A third benefit of vermiculite is its cation exchange properties. This property contributes to soil fertility, since vermiculite can release potassium, calcium, ammonium, and magnesium into growing plants.
Assists with plant propagation
Using vermiculite for propagation is extremely easy since the material has moisture-retentive characteristics and a neutral pH level, making it ideal for cuttings.
Vermiculite vs. Perlite
Perlite has better aeration properties and benefits for loosening heavy clay soils than vermiculite. Vermiculite is better in retaining water and nutrients. Perlite performs better in aerating soil and retaining nutrients.
Vermiculite is best suited for plants that need constant moisture in their potting soil, such as ferns. Perlite is best suited for plants that do not like moisture in their poting soil, such as succulents and cacti.
In hydroponic systems, a 1:1 ratio of vermiculite to perlite is recommended for aeration and water retention. With water alone, plants benefit from a 1:1 ratio of perlite to vermiculite.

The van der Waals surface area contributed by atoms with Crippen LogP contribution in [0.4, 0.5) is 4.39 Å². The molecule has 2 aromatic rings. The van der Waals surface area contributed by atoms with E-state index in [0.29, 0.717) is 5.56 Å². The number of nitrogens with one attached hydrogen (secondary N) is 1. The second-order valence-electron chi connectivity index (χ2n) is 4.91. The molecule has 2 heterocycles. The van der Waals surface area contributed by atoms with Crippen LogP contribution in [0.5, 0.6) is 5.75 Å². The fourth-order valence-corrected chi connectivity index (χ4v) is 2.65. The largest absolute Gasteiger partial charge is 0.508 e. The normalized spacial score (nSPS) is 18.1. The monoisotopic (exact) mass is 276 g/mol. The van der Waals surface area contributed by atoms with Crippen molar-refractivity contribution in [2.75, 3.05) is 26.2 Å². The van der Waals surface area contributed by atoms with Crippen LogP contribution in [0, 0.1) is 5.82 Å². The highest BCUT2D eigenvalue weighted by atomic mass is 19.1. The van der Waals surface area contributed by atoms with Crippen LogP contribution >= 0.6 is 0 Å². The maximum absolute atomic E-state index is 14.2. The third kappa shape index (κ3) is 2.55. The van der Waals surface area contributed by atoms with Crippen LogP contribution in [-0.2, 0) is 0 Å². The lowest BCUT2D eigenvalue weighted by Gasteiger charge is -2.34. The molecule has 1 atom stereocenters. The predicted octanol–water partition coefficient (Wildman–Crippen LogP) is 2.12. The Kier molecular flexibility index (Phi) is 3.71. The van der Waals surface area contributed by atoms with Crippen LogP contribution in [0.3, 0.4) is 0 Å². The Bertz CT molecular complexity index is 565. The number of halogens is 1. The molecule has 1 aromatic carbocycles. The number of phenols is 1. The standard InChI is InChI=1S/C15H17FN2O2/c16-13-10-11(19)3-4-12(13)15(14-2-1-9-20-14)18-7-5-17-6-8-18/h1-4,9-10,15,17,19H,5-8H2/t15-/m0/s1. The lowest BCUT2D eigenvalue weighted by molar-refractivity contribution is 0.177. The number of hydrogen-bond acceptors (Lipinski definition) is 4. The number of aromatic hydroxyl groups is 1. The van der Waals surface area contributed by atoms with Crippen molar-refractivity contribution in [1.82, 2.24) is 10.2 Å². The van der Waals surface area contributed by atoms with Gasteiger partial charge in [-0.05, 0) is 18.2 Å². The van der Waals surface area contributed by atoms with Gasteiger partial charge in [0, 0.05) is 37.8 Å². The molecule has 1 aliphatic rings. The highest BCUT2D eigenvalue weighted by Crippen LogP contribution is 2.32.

Vermiculite vs. Pumice
However, pumice only has minimal water holding capabilities, so it’s not a good choice if you’re trying to increase water retention in the soil. Vermiculite is better at retaining moisture than pumice so it’s a better choice for this purpose.
Disadvantages of Vermiculite
The ability of vermiculite to retain moisture isn’t ideal for all plants, and it can lead to waterlogged soil if used in combination with heavy clay soil. Here are some of the disadvantages of vermiculite:
Vermiculite holds too much moisture for some plants
Vermiculite retains moisture, making it unsuitable for many types of houseplants. Indoor plants will suffer root rot if they grow in damp, cold environments. This can lead to bacterial and fungal diseases that impair your plant’s growth.
Vermiculite comes from a non-renewable source
It’s a non-renewable mineral, similar to perlite. Although vermiculite is plentiful, the world’s supply is only sufficient to last for hundreds of years before running out.
Vermiculite dust could be hazardous